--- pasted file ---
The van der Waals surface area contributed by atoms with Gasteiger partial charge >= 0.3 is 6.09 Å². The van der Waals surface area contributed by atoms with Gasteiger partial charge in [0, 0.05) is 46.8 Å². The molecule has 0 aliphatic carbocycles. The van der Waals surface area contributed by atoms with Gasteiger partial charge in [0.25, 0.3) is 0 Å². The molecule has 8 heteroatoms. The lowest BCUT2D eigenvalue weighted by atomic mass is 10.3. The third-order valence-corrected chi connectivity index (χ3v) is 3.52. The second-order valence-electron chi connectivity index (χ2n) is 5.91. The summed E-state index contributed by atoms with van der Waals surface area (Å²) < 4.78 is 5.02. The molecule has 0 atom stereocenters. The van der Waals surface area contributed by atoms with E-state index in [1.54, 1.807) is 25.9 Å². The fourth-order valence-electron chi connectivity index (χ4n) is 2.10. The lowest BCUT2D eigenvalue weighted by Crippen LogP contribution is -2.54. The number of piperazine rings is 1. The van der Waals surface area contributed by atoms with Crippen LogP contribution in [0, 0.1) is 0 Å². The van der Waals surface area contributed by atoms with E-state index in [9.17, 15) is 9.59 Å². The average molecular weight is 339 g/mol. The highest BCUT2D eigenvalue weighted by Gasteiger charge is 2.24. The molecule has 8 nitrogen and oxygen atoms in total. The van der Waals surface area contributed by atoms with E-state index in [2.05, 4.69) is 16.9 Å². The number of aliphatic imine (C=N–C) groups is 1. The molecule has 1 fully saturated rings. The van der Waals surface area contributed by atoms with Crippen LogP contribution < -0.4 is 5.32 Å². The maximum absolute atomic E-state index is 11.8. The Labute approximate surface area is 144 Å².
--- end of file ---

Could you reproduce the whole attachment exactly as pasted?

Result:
The van der Waals surface area contributed by atoms with Gasteiger partial charge >= 0.3 is 6.09 Å². The van der Waals surface area contributed by atoms with Gasteiger partial charge in [0, 0.05) is 46.8 Å². The molecule has 0 aliphatic carbocycles. The van der Waals surface area contributed by atoms with Gasteiger partial charge in [0.25, 0.3) is 0 Å². The molecule has 8 heteroatoms. The lowest BCUT2D eigenvalue weighted by atomic mass is 10.3. The third-order valence-corrected chi connectivity index (χ3v) is 3.52. The second-order valence-electron chi connectivity index (χ2n) is 5.91. The summed E-state index contributed by atoms with van der Waals surface area (Å²) < 4.78 is 5.02. The molecule has 0 atom stereocenters. The van der Waals surface area contributed by atoms with E-state index in [1.54, 1.807) is 25.9 Å². The fourth-order valence-electron chi connectivity index (χ4n) is 2.10. The lowest BCUT2D eigenvalue weighted by Crippen LogP contribution is -2.54. The number of piperazine rings is 1. The van der Waals surface area contributed by atoms with Crippen LogP contribution in [0, 0.1) is 0 Å². The van der Waals surface area contributed by atoms with E-state index in [9.17, 15) is 9.59 Å². The average molecular weight is 339 g/mol. The highest BCUT2D eigenvalue weighted by Gasteiger charge is 2.24. The molecule has 8 nitrogen and oxygen atoms in total. The van der Waals surface area contributed by atoms with E-state index in [2.05, 4.69) is 16.9 Å². The number of aliphatic imine (C=N–C) groups is 1. The molecule has 1 fully saturated rings. The van der Waals surface area contributed by atoms with Crippen LogP contribution < -0.4 is 5.32 Å². The maximum absolute atomic E-state index is 11.8. The Labute approximate surface area is 144 Å².